- You are doing this for yourself, not for the other person. You are doing this to remove unnecessary pain from your life. The other person may have behaved in a very unfair manner – but this is your life, your emotions, and you shouldn’t punish yourself extra and on top of their behavior with painful stories, about how you’re not X, not Y, etc. – do this tool, remove the pain, consider what you need, and take action (see the next two steps)
- Be honest in the positive points and examples you bring up. If a situation is actually bad, don’t lie to yourself – it won’t work anyways. This here is about finding HONEST doubt about the stories (which are often exaggerations and black and white thinking), not trying to deceive yourself! (Important for trusting yourself is to be honest with yourself!)
I have to honestly admit that I frequently keep going in this part, even though the alarm on the smartphone goes off – because I feel that I’m not quite offset yet, but that it feels good and the pain is lowered.
Also I’m obsessive, and I want to finish tasks I start 🙂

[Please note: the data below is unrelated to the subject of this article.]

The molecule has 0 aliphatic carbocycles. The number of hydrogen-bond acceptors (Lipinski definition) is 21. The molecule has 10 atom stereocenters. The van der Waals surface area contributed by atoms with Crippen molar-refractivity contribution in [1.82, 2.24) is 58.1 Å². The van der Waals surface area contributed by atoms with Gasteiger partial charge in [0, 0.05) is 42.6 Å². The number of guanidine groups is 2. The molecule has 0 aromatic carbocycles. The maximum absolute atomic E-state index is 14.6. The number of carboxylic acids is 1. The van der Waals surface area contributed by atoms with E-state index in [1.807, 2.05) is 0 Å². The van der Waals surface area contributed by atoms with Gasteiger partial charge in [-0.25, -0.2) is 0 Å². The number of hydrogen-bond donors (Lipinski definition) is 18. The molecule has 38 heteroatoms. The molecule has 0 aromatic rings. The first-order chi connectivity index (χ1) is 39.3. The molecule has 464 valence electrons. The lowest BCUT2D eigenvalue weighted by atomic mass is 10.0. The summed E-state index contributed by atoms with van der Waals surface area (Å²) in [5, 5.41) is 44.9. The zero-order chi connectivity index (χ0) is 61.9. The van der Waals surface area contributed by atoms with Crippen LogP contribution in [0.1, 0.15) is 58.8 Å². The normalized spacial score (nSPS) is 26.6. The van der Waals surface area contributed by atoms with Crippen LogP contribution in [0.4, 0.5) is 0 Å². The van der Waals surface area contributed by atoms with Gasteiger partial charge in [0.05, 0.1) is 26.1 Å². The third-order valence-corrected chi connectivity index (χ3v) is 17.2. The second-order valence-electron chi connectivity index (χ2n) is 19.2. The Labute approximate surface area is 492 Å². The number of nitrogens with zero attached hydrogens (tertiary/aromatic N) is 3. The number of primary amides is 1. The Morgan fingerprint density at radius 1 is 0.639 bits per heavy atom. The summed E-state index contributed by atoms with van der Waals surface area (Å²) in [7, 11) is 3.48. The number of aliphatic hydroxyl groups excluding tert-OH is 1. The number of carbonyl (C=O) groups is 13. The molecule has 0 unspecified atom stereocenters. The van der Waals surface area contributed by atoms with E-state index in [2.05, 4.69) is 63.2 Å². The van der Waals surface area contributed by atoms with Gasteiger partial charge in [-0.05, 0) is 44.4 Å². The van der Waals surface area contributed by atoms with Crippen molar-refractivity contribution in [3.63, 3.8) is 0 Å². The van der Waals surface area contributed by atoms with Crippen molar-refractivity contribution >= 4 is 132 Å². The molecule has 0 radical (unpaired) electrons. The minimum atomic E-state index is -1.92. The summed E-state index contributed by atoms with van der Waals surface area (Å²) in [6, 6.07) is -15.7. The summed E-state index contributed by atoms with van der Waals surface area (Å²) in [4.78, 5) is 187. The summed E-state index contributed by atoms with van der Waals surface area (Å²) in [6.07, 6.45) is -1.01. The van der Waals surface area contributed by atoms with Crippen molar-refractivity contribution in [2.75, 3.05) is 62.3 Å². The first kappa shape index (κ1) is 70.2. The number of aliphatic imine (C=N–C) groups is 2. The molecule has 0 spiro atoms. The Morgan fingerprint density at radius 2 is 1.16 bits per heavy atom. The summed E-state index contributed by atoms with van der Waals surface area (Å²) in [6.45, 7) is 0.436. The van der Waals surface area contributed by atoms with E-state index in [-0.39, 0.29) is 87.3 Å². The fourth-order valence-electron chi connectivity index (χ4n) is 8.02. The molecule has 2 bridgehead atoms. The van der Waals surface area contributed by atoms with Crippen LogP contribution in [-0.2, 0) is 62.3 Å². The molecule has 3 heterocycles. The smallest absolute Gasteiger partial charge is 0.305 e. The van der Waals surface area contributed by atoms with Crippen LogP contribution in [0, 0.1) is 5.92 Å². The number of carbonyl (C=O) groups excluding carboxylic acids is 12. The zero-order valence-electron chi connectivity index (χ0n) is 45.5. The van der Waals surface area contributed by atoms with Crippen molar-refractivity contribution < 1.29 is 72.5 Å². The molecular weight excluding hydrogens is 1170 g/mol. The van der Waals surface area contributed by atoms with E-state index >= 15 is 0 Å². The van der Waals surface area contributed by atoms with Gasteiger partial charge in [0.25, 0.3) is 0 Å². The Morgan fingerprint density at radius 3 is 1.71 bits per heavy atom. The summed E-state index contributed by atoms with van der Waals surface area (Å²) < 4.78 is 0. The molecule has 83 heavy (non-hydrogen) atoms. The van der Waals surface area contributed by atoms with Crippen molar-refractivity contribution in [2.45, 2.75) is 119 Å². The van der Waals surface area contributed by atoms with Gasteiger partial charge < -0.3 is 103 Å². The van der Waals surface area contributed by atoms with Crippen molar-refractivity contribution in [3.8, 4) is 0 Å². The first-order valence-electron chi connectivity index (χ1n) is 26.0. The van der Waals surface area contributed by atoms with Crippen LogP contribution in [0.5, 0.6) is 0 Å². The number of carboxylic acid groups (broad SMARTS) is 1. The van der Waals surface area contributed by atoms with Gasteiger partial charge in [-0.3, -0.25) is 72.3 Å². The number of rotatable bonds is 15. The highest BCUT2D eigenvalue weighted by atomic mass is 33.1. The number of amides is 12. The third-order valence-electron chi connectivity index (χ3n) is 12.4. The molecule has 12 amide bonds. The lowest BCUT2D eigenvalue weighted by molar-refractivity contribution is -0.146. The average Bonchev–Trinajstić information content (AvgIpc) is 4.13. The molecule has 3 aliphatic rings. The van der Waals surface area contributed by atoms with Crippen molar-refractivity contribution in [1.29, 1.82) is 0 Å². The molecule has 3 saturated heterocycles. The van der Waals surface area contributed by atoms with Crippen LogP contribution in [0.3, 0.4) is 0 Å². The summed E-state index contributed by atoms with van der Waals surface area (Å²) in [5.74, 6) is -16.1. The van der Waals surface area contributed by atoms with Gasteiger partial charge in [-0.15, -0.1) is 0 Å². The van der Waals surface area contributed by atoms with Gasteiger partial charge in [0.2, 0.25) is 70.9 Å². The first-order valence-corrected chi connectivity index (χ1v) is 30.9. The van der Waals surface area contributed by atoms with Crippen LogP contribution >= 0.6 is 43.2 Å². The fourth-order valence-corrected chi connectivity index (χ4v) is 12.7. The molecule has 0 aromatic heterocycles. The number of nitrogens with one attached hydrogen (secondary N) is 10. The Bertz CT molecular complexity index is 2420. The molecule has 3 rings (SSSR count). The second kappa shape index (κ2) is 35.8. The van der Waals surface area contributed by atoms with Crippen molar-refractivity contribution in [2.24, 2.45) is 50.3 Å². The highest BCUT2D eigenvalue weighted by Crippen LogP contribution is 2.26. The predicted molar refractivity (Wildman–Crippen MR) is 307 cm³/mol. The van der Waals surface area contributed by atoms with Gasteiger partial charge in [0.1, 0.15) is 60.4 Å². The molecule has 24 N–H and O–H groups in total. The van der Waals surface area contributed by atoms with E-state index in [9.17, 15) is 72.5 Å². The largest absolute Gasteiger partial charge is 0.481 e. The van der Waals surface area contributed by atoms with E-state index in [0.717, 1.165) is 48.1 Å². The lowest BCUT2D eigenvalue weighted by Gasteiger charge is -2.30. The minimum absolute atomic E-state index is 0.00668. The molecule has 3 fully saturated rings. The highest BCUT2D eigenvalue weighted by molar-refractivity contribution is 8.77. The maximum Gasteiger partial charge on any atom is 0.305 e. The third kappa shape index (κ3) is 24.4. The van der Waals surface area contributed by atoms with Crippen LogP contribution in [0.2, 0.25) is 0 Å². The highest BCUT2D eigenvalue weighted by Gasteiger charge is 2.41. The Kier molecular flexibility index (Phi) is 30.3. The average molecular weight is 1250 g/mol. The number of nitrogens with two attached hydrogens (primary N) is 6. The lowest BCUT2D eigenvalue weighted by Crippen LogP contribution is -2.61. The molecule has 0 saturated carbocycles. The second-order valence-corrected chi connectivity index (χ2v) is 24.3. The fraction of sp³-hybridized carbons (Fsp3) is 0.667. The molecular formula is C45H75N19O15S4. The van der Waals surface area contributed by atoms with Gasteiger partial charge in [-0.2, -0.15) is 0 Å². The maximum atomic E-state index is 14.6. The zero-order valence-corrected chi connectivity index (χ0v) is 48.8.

But even a little bit of this will help you, I promise! Do this, try this for 30 days, try to do it every day, and there will be wonderful results in less emotional reactivity.
Also, when I feel completely offset, I will go to the next step – no need to step through ALL sentences which you’ve put in meaning. Remember, the purpose of this step is to reduce your pain.
It feels wonderful to have a tool like this, which doesn’t numb the pain, but shifts your perspective on things 🙂
(Step 5a) “What do I need from this person?”
This is also a deviation from Thais’ original tool which I found helpful.
To find out what you need in this situation, write down “What do I need from X in this situation”, and then list what you would like them to do / change / …
Remember, you should only do this step after having offset your painful stories. Otherwise, you might not end up getting at the real underlying needs, but act from pain (e.g. “I don’t want to see this person ever again, … “)
(Step 5b) “How can I give that to myself?”
Step 5a was just a preparation – if you see ways of how the other person can give that to you, that’s fine. But if you can give that to yourself, that’s super fine.
So I’ve formulated it as “How can I give that to myself”, and I brainstorm strategies of what I could do.
This is going to calm you down even further.
The next step, of course, is to implement these strategies 🙂
I find that running this process made me a much calmer person over the course of about one and a half years I’ve been doing this.
I am deeply grateful to Thais Gibson for sharing the process with us in her school and in her YouTube videos. It has taken so much pain out of my life, and it is wonderful to know that I can always fall back on this process when I’m upset.
Do it. Stop reading about it 🙂